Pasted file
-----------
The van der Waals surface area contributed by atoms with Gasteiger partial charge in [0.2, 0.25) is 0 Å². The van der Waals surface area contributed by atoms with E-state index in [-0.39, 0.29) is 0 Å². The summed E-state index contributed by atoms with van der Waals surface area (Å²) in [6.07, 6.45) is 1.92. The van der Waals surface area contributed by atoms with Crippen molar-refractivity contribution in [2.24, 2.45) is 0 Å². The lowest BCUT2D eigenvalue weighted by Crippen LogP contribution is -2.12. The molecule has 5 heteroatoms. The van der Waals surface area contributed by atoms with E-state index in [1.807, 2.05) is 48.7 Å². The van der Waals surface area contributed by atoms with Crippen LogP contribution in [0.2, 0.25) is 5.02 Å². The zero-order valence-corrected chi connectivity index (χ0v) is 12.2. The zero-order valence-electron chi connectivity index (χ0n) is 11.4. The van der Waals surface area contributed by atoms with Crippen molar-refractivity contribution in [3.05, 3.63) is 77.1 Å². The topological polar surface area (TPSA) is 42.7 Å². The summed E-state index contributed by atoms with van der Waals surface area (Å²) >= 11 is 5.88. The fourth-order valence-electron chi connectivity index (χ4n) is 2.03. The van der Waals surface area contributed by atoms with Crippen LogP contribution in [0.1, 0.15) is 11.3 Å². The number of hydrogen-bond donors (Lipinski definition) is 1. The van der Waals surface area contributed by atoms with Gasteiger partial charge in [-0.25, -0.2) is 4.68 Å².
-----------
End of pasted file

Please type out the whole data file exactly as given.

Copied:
The van der Waals surface area contributed by atoms with Gasteiger partial charge in [0.2, 0.25) is 0 Å². The van der Waals surface area contributed by atoms with E-state index in [-0.39, 0.29) is 0 Å². The summed E-state index contributed by atoms with van der Waals surface area (Å²) in [6.07, 6.45) is 1.92. The van der Waals surface area contributed by atoms with Crippen molar-refractivity contribution in [2.24, 2.45) is 0 Å². The lowest BCUT2D eigenvalue weighted by Crippen LogP contribution is -2.12. The molecule has 5 heteroatoms. The van der Waals surface area contributed by atoms with E-state index in [1.807, 2.05) is 48.7 Å². The van der Waals surface area contributed by atoms with Crippen LogP contribution in [0.2, 0.25) is 5.02 Å². The zero-order valence-corrected chi connectivity index (χ0v) is 12.2. The zero-order valence-electron chi connectivity index (χ0n) is 11.4. The van der Waals surface area contributed by atoms with Crippen molar-refractivity contribution in [3.05, 3.63) is 77.1 Å². The topological polar surface area (TPSA) is 42.7 Å². The summed E-state index contributed by atoms with van der Waals surface area (Å²) >= 11 is 5.88. The fourth-order valence-electron chi connectivity index (χ4n) is 2.03. The van der Waals surface area contributed by atoms with Crippen LogP contribution in [0.1, 0.15) is 11.3 Å². The number of hydrogen-bond donors (Lipinski definition) is 1. The van der Waals surface area contributed by atoms with Gasteiger partial charge in [-0.25, -0.2) is 4.68 Å².